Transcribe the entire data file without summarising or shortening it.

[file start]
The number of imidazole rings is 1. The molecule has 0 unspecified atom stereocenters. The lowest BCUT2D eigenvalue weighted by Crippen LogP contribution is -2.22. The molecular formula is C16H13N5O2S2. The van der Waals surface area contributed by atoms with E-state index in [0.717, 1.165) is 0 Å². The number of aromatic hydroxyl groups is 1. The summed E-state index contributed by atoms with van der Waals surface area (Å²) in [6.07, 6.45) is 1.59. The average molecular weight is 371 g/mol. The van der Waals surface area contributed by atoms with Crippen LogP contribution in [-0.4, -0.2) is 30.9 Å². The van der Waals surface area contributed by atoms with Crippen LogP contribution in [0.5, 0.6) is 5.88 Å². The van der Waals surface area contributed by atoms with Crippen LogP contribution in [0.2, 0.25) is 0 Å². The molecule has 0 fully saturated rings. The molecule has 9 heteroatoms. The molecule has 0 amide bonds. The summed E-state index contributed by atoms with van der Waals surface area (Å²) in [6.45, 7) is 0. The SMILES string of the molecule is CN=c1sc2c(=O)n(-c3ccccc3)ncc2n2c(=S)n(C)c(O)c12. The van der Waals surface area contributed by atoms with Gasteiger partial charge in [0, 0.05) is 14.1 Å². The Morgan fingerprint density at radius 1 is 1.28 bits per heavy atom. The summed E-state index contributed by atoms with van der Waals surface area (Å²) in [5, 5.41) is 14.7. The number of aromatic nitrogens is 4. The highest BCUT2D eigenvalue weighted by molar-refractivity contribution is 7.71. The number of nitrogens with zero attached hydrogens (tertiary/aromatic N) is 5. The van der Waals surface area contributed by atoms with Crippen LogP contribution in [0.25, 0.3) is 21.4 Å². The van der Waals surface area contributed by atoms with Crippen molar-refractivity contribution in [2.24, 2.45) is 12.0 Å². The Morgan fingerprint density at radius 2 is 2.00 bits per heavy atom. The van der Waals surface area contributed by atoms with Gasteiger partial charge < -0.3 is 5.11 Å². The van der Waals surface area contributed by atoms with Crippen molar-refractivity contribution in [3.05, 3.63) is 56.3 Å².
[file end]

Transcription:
The number of imidazole rings is 1. The molecule has 0 unspecified atom stereocenters. The lowest BCUT2D eigenvalue weighted by Crippen LogP contribution is -2.22. The molecular formula is C16H13N5O2S2. The van der Waals surface area contributed by atoms with E-state index in [0.717, 1.165) is 0 Å². The number of aromatic hydroxyl groups is 1. The summed E-state index contributed by atoms with van der Waals surface area (Å²) in [6.07, 6.45) is 1.59. The average molecular weight is 371 g/mol. The van der Waals surface area contributed by atoms with Crippen LogP contribution in [-0.4, -0.2) is 30.9 Å². The van der Waals surface area contributed by atoms with Crippen LogP contribution in [0.5, 0.6) is 5.88 Å². The van der Waals surface area contributed by atoms with Crippen LogP contribution in [0.2, 0.25) is 0 Å². The molecule has 0 fully saturated rings. The molecule has 9 heteroatoms. The molecule has 0 amide bonds. The summed E-state index contributed by atoms with van der Waals surface area (Å²) in [6.45, 7) is 0. The SMILES string of the molecule is CN=c1sc2c(=O)n(-c3ccccc3)ncc2n2c(=S)n(C)c(O)c12. The van der Waals surface area contributed by atoms with Gasteiger partial charge in [0, 0.05) is 14.1 Å². The Morgan fingerprint density at radius 1 is 1.28 bits per heavy atom. The summed E-state index contributed by atoms with van der Waals surface area (Å²) in [5, 5.41) is 14.7. The number of aromatic nitrogens is 4. The highest BCUT2D eigenvalue weighted by molar-refractivity contribution is 7.71. The number of nitrogens with zero attached hydrogens (tertiary/aromatic N) is 5. The van der Waals surface area contributed by atoms with Crippen LogP contribution in [0.25, 0.3) is 21.4 Å². The van der Waals surface area contributed by atoms with Crippen molar-refractivity contribution in [2.24, 2.45) is 12.0 Å². The Morgan fingerprint density at radius 2 is 2.00 bits per heavy atom. The van der Waals surface area contributed by atoms with Gasteiger partial charge < -0.3 is 5.11 Å². The van der Waals surface area contributed by atoms with Crippen molar-refractivity contribution in [3.05, 3.63) is 56.3 Å².